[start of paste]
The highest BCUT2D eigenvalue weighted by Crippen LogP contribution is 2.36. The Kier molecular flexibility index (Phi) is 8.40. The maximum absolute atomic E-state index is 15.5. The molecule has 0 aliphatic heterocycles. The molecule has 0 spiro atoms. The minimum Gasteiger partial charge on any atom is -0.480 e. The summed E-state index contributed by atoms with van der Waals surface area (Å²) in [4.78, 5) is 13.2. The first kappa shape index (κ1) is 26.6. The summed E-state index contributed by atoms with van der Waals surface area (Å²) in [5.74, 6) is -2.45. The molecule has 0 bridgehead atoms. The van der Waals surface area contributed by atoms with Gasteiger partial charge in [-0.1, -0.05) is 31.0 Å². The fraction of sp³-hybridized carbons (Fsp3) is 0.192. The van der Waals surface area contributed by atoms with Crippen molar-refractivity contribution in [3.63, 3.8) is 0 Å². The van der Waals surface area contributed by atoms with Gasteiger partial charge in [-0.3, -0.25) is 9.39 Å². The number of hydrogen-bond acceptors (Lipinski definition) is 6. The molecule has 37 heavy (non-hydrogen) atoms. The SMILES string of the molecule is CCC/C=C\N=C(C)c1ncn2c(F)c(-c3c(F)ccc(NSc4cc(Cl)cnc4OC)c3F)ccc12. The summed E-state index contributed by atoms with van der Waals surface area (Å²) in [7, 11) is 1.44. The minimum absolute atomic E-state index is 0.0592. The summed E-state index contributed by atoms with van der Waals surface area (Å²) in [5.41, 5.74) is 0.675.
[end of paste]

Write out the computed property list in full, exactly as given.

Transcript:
The highest BCUT2D eigenvalue weighted by Crippen LogP contribution is 2.36. The Kier molecular flexibility index (Phi) is 8.40. The maximum absolute atomic E-state index is 15.5. The molecule has 0 aliphatic heterocycles. The molecule has 0 spiro atoms. The minimum Gasteiger partial charge on any atom is -0.480 e. The summed E-state index contributed by atoms with van der Waals surface area (Å²) in [4.78, 5) is 13.2. The first kappa shape index (κ1) is 26.6. The summed E-state index contributed by atoms with van der Waals surface area (Å²) in [5.74, 6) is -2.45. The molecule has 0 bridgehead atoms. The van der Waals surface area contributed by atoms with Gasteiger partial charge in [-0.1, -0.05) is 31.0 Å². The fraction of sp³-hybridized carbons (Fsp3) is 0.192. The van der Waals surface area contributed by atoms with Crippen molar-refractivity contribution in [3.63, 3.8) is 0 Å². The van der Waals surface area contributed by atoms with Gasteiger partial charge in [-0.3, -0.25) is 9.39 Å². The number of hydrogen-bond acceptors (Lipinski definition) is 6. The molecule has 37 heavy (non-hydrogen) atoms. The SMILES string of the molecule is CCC/C=C\N=C(C)c1ncn2c(F)c(-c3c(F)ccc(NSc4cc(Cl)cnc4OC)c3F)ccc12. The summed E-state index contributed by atoms with van der Waals surface area (Å²) in [7, 11) is 1.44. The minimum absolute atomic E-state index is 0.0592. The summed E-state index contributed by atoms with van der Waals surface area (Å²) in [5.41, 5.74) is 0.675.